Appeal from the Circuit Court of Cook County; the Hon. JOSEPH
B. HERMES, Judge, presiding. Affirmed.
Rehearing denied April 27, 1970.
Four plaintiffs, Richard Jousma, Roy Bergunder, Edward Gabriel and James Clark, brought an action against Royce Perkins and Edward J. Suess, individually, for a total of $10,500. Plaintiffs alleged that the defendants represented to them that the defendants owned a transferable working interest in the Thelma I. Rodgers Oil Well #2 in Richland County, Illinois. The complaint alleged that in reliance on the statements made by defendants, plaintiffs purchased a working interest in Well #2 and that plaintiffs made the following payments to the defendants: Jousma $6,000; Bergunder $1,000; Gabriel $2,500; and Clark $1,000. Plaintiffs alleged that the sale took place on or about January 16, 1968, but shortly after the purchase plaintiffs discovered that the statements made by defendants were false, and that defendants actually owned no interest in Rodgers Well #2 which they could sell to plaintiffs. The complaint also alleged that defendants knew that the statements they made as to Rodgers Well #2 were false and were made wilfully and maliciously with the intent to deceive plaintiffs and induce them to pay the total sum of $10,500 referred to. The complaint alleged that plaintiffs rescinded the transaction as soon as they learned that the statements by defendants were false and that defendants were notified of such rescission. It was also alleged that after defendants learned of the rescission, defendants agreed to return the money to plaintiffs but that they have failed to do so and, thus, plaintiffs are entitled to their judgment. The plaintiffs also allege that malice was the gist of the action.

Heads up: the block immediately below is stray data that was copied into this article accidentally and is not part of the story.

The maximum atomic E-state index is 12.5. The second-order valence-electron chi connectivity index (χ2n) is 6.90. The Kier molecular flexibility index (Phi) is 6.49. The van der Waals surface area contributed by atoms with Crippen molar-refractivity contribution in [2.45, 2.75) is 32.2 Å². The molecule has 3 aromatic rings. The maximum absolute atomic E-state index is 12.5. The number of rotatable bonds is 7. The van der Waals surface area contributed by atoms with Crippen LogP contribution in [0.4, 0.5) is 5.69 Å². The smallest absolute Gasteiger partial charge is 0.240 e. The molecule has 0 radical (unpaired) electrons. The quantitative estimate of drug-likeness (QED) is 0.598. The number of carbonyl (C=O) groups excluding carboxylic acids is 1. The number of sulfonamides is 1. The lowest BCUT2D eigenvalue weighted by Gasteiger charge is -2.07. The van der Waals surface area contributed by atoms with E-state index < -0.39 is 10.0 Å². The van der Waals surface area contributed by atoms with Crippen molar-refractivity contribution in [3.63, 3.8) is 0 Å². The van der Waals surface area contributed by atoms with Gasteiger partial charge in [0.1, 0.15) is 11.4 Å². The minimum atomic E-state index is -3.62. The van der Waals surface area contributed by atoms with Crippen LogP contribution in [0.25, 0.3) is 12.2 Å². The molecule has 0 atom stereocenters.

In August of 1968, plaintiffs filed a motion for summary judgment and attached to the motion an affidavit of Richard Jousma, one of the plaintiffs. The affidavit stated that plaintiffs had requested a return of the money as set forth in the complaint and that the two defendants had agreed to pay the money. Both had signed four documents in which they agreed to repay the various sums to the four plaintiffs. A copy of each of the documents was attached to the motion and affidavit and it was stated that the signatures on the documents were the true and correct signatures of Suess and Perkins. Each of the agreements was in the form used as to Jousma, which was as follows:
"I hereby promise to return a check for $6,000, Six Thousand Dollars to Richard Jousma for the #2 location on the Thelma I. Rodgers Lease.
"Said check for full amount (Six Thousand Dollars) shall be made out & sent to Richard Jousma, 5901 Archer Ave., Chicago 38, Ill. & mailed in the week ending February 3rd, 1968.